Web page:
Two of the Championship’s part-time clubs face off at Central Park on Saturday with both teams having failed to win either of their opening league matches. In fact, the only wins for both clubs have come in the early rounds of the cup competitions. Alloa Athletic have fared slightly better, winning three cup ties from three, with Cowdenbeath defeating Clyde and only managing a draw over ninety minutes with Brechin City, a tie they lost in extra-time.

Add to this that the Wasps are unbeaten at Central Park in nine attempts, that seven of those have ended in draws and that the home side have lost their goalscoring duo from last season and it would appear that betting against the Blue Brazil is the smart way to go. I’m going to back Alloa or the Draw @ 7/10 but if you’re feeling brave you could back the draw at 5/2.

Elsewhere in the Championship, including last season’s results, Rangers have been involved in matches with more than 2.5 goals in eight of their last nine (or eleven of their last thirteen). Dumbarton managed a clean sheet in a victory over Brechin City the other week but have conceded a total of ten goals in their other three outings so far this season. 

Kris Boyd broke his scoring duct with a hat-trick in an 8-1 victory over Clyde on Monday night and he will be widely expected to continue this form into Saturday’s match. It is possible that this, along with the margin of victory, will have allowed Ally McCoist’s men to shrug off their sluggish start to the campaign and begin to dominate the opposition the way their vastly superior budget and playing staff suggests they should.

Even though not many recent Rangers matches have seen more than 3.5 goals, three out of Dumbarton’s four matches have and since the Over 2.5 Goals market offers little value @ 48/85, I’ll be backing Over 3.5 Goals @ 6/5.

League Two

Finally, League Two has seen two-thirds of its matches end with both teams scoring and, furthermore, all of those matches have broken the 2.5 goals barrier. The standout fixture for these selections is undoubtedly Berwick Rangers v East Stirlingshire. Backing both teams to score would have returned a profit in all five of Berwick’s matches this season, while four of those five have resulted in more than 2.5 goals. This includes a 5-2 extra-time defeat at the hands of Greenock Morton in midweek.

East Stirlingshire’s record makes for similar reading – more than 2.5 goals in all four of their fixtures so far, three of those have seen both teams score. Both Teams to Score and Over 2.5 Goals can be backed separately @ 1/2.

All odds are taken from McBookie at the time of writing.  

Monday, 18 August 2014

What They Said: Stubbs, Hartley & Adams

The post-match interview is the avenue through which managers address the supporters and wider public in the wake of, say, a dominant performance or a total capitulation. Some, like well-trained politicians, choose to deflect questions as if they weren't asked while some can't seem to move beyond tired clichés. There are those who honestly address the issues at hand, then there are those who refuse to face certain media outlets at all. 'What They Said' picks apart selected post-match interviews from the weekend in Scottish football.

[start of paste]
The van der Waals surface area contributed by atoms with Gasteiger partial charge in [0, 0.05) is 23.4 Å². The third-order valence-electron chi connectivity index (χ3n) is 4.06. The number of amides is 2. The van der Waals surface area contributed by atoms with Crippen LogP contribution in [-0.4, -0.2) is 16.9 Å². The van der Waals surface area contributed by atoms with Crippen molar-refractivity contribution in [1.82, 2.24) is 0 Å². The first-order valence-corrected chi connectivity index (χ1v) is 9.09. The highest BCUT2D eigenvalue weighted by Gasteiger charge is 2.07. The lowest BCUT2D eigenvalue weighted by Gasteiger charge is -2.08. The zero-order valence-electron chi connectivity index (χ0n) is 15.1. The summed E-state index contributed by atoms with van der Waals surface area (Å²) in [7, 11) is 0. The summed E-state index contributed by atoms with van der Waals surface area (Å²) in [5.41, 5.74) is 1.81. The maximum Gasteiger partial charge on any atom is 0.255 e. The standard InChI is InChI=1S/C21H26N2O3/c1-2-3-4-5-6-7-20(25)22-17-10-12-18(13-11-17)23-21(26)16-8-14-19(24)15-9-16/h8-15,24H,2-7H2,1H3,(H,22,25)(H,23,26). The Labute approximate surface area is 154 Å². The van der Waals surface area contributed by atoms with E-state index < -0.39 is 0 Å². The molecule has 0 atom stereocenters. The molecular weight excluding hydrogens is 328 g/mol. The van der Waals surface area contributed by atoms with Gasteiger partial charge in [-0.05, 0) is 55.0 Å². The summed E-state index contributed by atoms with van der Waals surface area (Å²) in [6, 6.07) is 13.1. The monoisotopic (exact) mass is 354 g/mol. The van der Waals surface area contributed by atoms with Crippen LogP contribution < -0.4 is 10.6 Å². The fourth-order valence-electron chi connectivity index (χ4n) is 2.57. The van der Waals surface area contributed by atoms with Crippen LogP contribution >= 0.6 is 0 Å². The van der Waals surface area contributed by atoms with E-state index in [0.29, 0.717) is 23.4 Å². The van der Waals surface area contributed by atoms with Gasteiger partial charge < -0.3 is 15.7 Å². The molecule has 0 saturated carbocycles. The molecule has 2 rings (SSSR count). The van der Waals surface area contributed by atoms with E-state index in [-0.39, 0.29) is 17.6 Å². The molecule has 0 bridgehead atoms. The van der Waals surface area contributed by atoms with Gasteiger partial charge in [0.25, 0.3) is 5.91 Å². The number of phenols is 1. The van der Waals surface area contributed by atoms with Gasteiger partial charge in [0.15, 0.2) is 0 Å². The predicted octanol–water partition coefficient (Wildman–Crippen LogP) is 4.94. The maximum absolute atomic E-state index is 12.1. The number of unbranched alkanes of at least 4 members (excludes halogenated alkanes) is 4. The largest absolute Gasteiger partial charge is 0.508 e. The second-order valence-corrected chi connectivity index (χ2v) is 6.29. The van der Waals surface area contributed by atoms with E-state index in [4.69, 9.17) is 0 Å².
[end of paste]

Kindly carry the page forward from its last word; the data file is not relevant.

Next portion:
Alan Stubbs

The Hibernian manager has now lost two from two against opposition they are widely expected to challenge for the Championship title this season - even though the Rangers match came in the Petrofac Training Cup. Both matches have been lost 2-1 and Hibernian have failed to lead at any point in either game, despite being awarded a penalty with the score at 0-0 in Sunday’s Edinburgh derby. Regardless, manager Alan Stubbs didn't “think the [final] scoreline [versus Hearts] reflected the game.”

To give him his due, the former Celtic defender appears to be instilling a more progressive style at Easter Road and has made some decent signings so far, most notably a proven Championship striker (who has netted twice already) as well as the first decent right-back at the club for around seven years. It is also true that his side have shown some “really encouraging signs” and have “come a long way in a short space of time.”

Stubbs had the better of Robbie Neilson in the opening exchanges on Sunday, pressing the home side so that they couldn't distribute to the defence, forcing a nervous-looking Jack Hamilton to kick poorly. He also had the better of Ally McCoist for large parts of their cup tie. In that match, Stubbs’s side dominated midfield due to McCoist believing that it would take three central defenders to nullify the threat of Farid El Alagui. Then, when McCoist switched to a back four, Stubbs made the correct decision to go with two strikers up against two centre-backs. Unfortunately, Danny Handling’s red card minutes later meant we never saw how Rangers would have coped, or how their manager would have responded.

However, even if they continue to perform yet find themselves unable to challenge, how long will these types of rationalisations wash with the Hibernian faithful? They are, by now, well-accustomed to managers claiming that their side played well despite the defeat, although this previously came from the mouths of more regressive managers in Pat Fenlon and, more recently, Terry Butcher. Even though Stubbs already seems to have more tactical nous than either of the two previous managers, the deficiencies in his squad are still there to be seen.